Photo of Jacqueline Chapman

Jacqueline Chapman

Postdoctoral Fellow

Jacqueline is currently a postdoctoral fellow in the School of Public Policy and Administration. Jacqueline conducted her PhD research in the Department of Biology at Carleton University in the Fish Ecology and Conservation Physiology Laboratory. Her research addresses anthropogenic stressors and how these may impact fish health; her MSc addressed the influence of watershed land-used on stream diversity and fish parasite communities and her PhD thesis investigated molecular indicators of salmon health and microbial infectious agents to determine factors associated with post-release behaviour and survival in salmonids across Canada. Jacqueline is passionate about promoting transdisciplinary research and meaningful collaborations to solve complex conservation issues.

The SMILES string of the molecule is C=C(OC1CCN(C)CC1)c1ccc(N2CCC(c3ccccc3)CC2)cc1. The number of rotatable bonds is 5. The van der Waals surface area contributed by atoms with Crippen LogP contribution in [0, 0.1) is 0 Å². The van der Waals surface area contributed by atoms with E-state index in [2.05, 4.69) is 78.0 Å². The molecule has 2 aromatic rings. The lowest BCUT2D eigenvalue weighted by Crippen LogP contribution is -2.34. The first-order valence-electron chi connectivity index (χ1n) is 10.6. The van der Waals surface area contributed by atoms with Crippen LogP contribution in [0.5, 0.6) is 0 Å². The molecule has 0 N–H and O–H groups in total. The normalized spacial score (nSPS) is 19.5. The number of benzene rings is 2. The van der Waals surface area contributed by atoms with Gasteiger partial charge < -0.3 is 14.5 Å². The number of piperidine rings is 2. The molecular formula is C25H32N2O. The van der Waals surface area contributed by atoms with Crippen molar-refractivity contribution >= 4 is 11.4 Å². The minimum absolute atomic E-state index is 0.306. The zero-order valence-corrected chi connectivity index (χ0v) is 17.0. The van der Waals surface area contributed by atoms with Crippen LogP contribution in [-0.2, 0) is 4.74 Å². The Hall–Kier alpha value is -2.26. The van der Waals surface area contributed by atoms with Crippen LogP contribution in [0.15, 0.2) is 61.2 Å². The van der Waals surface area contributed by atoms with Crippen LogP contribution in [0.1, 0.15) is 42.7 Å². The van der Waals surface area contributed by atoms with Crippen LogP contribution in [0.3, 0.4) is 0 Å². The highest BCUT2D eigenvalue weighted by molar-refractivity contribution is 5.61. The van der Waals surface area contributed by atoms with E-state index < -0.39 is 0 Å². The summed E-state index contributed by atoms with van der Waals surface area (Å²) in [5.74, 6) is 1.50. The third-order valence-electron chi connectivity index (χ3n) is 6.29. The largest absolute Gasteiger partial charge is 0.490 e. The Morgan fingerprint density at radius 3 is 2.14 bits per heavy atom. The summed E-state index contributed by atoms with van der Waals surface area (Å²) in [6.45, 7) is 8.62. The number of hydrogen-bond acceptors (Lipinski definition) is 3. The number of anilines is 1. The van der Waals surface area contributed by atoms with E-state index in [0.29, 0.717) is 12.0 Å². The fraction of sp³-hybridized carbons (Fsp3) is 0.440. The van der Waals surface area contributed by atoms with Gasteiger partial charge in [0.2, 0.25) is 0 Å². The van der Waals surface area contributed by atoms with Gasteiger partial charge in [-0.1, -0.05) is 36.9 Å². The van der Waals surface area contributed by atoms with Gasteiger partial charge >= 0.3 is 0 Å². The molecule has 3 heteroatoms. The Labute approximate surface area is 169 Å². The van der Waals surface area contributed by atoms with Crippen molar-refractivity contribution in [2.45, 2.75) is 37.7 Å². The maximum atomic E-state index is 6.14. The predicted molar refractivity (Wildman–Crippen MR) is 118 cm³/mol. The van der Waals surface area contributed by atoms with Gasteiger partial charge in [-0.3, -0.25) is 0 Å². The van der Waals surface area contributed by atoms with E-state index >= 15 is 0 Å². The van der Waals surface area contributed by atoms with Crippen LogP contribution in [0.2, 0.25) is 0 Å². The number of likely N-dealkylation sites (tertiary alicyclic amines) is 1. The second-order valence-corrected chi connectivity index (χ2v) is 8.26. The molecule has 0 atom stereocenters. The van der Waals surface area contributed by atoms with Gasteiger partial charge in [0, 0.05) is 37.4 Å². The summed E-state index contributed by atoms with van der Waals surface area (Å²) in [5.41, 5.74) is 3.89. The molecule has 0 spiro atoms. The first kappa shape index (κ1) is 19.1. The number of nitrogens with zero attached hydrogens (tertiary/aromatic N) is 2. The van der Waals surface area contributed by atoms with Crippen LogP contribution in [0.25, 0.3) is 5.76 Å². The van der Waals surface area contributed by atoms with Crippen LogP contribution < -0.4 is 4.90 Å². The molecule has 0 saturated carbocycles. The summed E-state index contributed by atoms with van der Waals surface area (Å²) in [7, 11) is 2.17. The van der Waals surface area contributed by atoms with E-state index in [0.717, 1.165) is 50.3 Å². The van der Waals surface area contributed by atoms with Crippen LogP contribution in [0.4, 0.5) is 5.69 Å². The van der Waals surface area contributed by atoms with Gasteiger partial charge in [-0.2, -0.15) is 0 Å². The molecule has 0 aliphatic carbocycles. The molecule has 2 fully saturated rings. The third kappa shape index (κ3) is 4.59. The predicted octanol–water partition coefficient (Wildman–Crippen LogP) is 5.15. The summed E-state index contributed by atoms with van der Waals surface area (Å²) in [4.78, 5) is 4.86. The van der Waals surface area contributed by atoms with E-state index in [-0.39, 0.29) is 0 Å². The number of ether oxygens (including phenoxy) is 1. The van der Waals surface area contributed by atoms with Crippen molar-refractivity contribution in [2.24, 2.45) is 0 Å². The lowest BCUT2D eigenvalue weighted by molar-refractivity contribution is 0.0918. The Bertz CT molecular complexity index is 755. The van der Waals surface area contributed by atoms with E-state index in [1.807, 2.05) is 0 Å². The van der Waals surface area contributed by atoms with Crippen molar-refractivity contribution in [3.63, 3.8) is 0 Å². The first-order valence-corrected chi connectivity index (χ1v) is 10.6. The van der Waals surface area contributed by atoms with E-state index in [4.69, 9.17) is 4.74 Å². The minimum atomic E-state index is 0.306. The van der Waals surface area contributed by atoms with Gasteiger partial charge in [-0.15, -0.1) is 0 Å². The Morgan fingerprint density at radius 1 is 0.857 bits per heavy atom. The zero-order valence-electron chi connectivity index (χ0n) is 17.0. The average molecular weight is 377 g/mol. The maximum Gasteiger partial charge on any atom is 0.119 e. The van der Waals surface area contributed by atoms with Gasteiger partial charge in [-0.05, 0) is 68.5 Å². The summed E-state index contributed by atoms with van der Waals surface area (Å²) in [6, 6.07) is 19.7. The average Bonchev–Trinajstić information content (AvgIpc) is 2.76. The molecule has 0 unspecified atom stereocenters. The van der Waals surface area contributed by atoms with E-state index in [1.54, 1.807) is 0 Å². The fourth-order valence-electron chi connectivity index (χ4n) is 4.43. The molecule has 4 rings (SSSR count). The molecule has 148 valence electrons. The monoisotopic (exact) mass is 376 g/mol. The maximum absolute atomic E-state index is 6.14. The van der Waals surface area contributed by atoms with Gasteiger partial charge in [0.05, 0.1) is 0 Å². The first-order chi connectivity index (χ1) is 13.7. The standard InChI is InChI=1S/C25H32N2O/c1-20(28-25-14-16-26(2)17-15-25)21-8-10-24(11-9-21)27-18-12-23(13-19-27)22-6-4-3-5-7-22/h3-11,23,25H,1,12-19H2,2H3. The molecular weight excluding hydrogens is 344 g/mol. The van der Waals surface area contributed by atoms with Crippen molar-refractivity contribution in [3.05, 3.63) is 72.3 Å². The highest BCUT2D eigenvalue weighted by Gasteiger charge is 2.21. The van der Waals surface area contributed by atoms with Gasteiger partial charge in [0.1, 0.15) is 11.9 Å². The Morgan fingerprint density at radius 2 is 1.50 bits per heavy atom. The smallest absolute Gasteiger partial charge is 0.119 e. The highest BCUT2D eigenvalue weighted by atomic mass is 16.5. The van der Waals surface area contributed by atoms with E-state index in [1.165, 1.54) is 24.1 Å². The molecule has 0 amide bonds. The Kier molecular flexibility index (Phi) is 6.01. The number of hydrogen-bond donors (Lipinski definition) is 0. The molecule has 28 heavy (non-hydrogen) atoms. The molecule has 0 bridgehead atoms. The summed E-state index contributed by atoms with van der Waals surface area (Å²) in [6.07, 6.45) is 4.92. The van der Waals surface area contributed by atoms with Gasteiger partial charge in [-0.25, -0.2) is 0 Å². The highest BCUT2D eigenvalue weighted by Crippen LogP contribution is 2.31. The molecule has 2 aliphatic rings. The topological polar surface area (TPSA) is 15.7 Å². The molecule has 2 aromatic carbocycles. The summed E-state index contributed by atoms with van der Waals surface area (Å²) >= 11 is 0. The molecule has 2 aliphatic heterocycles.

Jacqueline has been working in SPPA since November 2016 with Dr. Stephan Schott. Their research is conducted in collaboration with Inuit communities in Nunavut, focusing on sustainable inshore artisanal fishery development in the Canadian Arctic, as well as the socioeconomic and environmental factors associated with subsistence wildlife harvest. Jacqueline joined the faculty as a postdoctoral fellow as part of the Genome Canada funded Large Scale Applied Research Project “FISHES: Fostering Indigenous Small-scale fisheries for Health, Economy, and food Security”.

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